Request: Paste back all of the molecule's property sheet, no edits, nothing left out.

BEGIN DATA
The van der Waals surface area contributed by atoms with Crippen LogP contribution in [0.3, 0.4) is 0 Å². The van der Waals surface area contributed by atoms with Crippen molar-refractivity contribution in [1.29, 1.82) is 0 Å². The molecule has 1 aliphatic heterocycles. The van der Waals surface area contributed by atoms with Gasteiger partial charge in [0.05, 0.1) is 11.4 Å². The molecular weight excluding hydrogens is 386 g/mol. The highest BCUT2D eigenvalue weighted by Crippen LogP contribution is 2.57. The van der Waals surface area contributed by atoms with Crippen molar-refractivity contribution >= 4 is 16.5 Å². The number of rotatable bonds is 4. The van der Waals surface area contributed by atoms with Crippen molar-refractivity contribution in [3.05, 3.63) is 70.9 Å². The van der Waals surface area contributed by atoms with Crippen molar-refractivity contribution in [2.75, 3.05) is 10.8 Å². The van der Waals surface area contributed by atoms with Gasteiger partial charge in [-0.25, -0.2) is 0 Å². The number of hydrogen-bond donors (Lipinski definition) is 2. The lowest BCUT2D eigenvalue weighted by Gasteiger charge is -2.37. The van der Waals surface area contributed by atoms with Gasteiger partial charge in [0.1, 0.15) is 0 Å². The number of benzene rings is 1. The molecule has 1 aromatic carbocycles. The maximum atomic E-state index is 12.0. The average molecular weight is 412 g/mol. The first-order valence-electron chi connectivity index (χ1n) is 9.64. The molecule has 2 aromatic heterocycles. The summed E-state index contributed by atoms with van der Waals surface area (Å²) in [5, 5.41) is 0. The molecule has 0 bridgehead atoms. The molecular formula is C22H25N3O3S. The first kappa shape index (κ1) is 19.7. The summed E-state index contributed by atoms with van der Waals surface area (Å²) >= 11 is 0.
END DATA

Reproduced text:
The van der Waals surface area contributed by atoms with Crippen LogP contribution in [0.3, 0.4) is 0 Å². The van der Waals surface area contributed by atoms with Crippen molar-refractivity contribution in [1.29, 1.82) is 0 Å². The molecule has 1 aliphatic heterocycles. The van der Waals surface area contributed by atoms with Gasteiger partial charge in [0.05, 0.1) is 11.4 Å². The molecular weight excluding hydrogens is 386 g/mol. The highest BCUT2D eigenvalue weighted by Crippen LogP contribution is 2.57. The van der Waals surface area contributed by atoms with Crippen molar-refractivity contribution >= 4 is 16.5 Å². The number of rotatable bonds is 4. The van der Waals surface area contributed by atoms with Crippen molar-refractivity contribution in [3.05, 3.63) is 70.9 Å². The van der Waals surface area contributed by atoms with Crippen molar-refractivity contribution in [2.75, 3.05) is 10.8 Å². The van der Waals surface area contributed by atoms with Gasteiger partial charge in [-0.25, -0.2) is 0 Å². The number of hydrogen-bond donors (Lipinski definition) is 2. The lowest BCUT2D eigenvalue weighted by Gasteiger charge is -2.37. The van der Waals surface area contributed by atoms with Gasteiger partial charge in [0.1, 0.15) is 0 Å². The number of benzene rings is 1. The molecule has 1 aromatic carbocycles. The maximum atomic E-state index is 12.0. The average molecular weight is 412 g/mol. The first-order valence-electron chi connectivity index (χ1n) is 9.64. The molecule has 2 aromatic heterocycles. The summed E-state index contributed by atoms with van der Waals surface area (Å²) in [5, 5.41) is 0. The molecule has 0 bridgehead atoms. The molecular formula is C22H25N3O3S. The first kappa shape index (κ1) is 19.7. The summed E-state index contributed by atoms with van der Waals surface area (Å²) >= 11 is 0.